The insensitive guys who like to display nazi insignia in avatars and signatures are so far separated from the real world and actual history would be laughable.
    Except it ain't a funny subject.
    Sieg friggen heil.
    I read that the great Wittmann remains were found in 1978, in a dirty road in France. Fancy cemeteries are just a showing of human vanity and silliness, what remains is the deeds of the men and we will keep them in our hearts as defenders of our fatherland, beyond political considerations.
    We are so proud of them.
    Last edited by kurt; 06-24-2010 at 05:25 PM.

  9. #39
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    Default Re: German war dead no one wants to remember

    The German soldiers who died in WW2 should never be forgotten.Everyones remains deserve to be treated with respect.I recently uploaded photos of German Death Cards on this wed site,poignant reminders that these people did exist;they fought and died for what they believed in,whether one agrees with this or not.They are still fallen soldiers.Atrocities were committed on all sides during the war,the sinking of the Whilm Gustloff,the bombing of Dresden,etc,etc.For a long time all German forces during WW2 seem to have been tarred with the same "SS ATROCITIES BRUSH", how untrue this has now been proven to be.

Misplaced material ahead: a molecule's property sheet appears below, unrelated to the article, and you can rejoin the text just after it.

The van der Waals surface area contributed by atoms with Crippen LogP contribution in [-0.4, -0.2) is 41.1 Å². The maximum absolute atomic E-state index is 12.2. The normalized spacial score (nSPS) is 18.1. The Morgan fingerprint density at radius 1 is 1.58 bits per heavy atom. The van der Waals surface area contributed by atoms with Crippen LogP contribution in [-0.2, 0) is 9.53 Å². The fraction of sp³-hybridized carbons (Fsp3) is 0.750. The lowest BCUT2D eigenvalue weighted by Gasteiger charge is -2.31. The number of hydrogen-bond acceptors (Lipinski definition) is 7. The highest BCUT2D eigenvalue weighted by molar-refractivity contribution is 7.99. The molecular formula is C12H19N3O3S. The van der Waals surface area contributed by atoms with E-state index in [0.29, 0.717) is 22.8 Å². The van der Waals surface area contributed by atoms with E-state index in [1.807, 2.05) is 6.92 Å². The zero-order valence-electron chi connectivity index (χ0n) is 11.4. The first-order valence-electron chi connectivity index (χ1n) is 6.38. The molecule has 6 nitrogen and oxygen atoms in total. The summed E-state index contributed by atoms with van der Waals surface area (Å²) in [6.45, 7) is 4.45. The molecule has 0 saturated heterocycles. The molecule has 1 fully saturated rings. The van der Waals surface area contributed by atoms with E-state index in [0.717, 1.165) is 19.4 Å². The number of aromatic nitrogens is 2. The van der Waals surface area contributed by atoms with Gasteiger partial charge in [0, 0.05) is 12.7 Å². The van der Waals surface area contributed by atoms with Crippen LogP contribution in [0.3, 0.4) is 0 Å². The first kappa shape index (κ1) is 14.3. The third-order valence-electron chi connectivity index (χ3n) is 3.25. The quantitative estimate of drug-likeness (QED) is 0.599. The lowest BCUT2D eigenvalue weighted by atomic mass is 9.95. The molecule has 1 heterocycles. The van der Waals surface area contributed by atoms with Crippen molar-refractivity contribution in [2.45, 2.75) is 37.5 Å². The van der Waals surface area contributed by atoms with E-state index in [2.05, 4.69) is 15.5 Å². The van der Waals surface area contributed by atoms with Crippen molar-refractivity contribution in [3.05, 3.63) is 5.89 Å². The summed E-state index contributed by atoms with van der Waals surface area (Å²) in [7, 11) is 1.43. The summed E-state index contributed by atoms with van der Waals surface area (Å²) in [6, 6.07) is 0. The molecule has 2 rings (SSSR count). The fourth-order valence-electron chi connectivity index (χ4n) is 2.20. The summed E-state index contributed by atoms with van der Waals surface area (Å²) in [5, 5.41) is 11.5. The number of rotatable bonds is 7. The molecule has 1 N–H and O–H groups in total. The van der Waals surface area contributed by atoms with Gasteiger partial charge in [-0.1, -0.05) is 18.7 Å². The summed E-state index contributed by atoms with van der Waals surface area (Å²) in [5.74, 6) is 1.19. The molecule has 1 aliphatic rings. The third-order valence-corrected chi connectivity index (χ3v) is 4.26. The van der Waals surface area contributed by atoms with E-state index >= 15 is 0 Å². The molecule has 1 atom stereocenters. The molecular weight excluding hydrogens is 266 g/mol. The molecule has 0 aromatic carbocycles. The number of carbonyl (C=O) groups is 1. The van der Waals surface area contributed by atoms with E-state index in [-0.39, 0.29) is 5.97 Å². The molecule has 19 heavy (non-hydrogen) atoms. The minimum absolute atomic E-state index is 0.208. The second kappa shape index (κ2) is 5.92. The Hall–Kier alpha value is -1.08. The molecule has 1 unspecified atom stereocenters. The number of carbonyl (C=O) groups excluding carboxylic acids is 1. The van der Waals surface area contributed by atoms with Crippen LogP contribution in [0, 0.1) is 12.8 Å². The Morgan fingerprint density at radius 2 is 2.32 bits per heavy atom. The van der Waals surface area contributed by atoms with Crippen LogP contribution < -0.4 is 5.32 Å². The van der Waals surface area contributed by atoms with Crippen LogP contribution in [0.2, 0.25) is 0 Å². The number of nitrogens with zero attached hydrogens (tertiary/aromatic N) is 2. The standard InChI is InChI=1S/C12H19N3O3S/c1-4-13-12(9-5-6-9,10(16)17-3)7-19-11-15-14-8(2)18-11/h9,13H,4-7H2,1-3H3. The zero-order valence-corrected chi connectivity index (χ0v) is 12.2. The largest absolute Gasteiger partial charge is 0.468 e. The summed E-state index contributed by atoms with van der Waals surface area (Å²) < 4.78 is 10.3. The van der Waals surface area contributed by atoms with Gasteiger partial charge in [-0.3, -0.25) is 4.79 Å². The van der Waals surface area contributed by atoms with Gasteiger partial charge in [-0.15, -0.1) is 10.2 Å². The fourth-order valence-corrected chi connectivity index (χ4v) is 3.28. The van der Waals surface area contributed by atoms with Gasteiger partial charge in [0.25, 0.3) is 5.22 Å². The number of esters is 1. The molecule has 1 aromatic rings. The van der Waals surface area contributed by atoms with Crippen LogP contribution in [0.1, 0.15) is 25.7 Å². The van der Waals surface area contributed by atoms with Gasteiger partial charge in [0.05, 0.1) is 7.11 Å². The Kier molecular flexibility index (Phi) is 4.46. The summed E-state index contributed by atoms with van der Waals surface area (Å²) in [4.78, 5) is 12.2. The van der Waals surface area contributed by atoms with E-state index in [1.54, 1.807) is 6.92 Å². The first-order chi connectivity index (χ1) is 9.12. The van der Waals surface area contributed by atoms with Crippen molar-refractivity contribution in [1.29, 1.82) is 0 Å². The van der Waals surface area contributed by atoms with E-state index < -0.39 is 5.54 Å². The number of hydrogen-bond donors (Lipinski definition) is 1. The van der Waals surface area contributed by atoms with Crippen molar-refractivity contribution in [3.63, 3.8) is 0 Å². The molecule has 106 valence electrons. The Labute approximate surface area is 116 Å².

10. #40
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    Default Re: German war dead no one wants to remember

    Last year I went to Normandy and visited several German War Cemitery.
    In Beauvais I found the grave of Egon Albrecht Lemke, a brazilian born Luftwaffe ace.

  11. #41
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    Default Re: German war dead no one wants to remember

    Politics, ideology, and sociology become remarkably and instantly irrelevent once the lead starts flying. Certainly after death. Honor them.